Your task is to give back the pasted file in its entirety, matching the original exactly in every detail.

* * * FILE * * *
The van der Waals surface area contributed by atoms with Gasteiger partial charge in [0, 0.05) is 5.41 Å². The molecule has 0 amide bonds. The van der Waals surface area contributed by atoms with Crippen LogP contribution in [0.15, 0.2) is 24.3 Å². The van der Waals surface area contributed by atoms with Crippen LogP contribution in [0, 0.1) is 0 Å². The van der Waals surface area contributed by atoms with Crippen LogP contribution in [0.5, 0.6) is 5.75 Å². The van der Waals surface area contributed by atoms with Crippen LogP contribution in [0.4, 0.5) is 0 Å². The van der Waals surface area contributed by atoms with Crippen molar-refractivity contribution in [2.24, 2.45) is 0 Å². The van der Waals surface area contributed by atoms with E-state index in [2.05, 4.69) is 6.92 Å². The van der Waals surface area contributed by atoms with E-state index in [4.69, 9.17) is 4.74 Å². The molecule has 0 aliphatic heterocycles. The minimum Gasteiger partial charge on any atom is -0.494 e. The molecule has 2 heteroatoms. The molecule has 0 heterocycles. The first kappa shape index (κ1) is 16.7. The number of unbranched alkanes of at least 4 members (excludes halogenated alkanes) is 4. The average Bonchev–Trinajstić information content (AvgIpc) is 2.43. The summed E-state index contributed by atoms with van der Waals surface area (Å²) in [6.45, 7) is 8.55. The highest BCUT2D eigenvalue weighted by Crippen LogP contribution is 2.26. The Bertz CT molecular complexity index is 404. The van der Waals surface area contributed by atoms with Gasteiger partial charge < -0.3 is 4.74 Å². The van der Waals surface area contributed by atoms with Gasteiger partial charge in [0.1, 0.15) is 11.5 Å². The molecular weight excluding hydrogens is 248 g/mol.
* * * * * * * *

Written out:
The van der Waals surface area contributed by atoms with Gasteiger partial charge in [0, 0.05) is 5.41 Å². The molecule has 0 amide bonds. The van der Waals surface area contributed by atoms with Crippen LogP contribution in [0.15, 0.2) is 24.3 Å². The van der Waals surface area contributed by atoms with Crippen LogP contribution in [0, 0.1) is 0 Å². The van der Waals surface area contributed by atoms with Crippen LogP contribution in [0.5, 0.6) is 5.75 Å². The van der Waals surface area contributed by atoms with Crippen LogP contribution in [0.4, 0.5) is 0 Å². The van der Waals surface area contributed by atoms with Crippen molar-refractivity contribution in [2.24, 2.45) is 0 Å². The van der Waals surface area contributed by atoms with E-state index in [2.05, 4.69) is 6.92 Å². The van der Waals surface area contributed by atoms with E-state index in [4.69, 9.17) is 4.74 Å². The molecule has 0 aliphatic heterocycles. The minimum Gasteiger partial charge on any atom is -0.494 e. The molecule has 2 heteroatoms. The molecule has 0 heterocycles. The first kappa shape index (κ1) is 16.7. The number of unbranched alkanes of at least 4 members (excludes halogenated alkanes) is 4. The average Bonchev–Trinajstić information content (AvgIpc) is 2.43. The summed E-state index contributed by atoms with van der Waals surface area (Å²) in [6.45, 7) is 8.55. The highest BCUT2D eigenvalue weighted by Crippen LogP contribution is 2.26. The Bertz CT molecular complexity index is 404. The van der Waals surface area contributed by atoms with Gasteiger partial charge < -0.3 is 4.74 Å². The van der Waals surface area contributed by atoms with Gasteiger partial charge in [0.1, 0.15) is 11.5 Å². The molecular weight excluding hydrogens is 248 g/mol.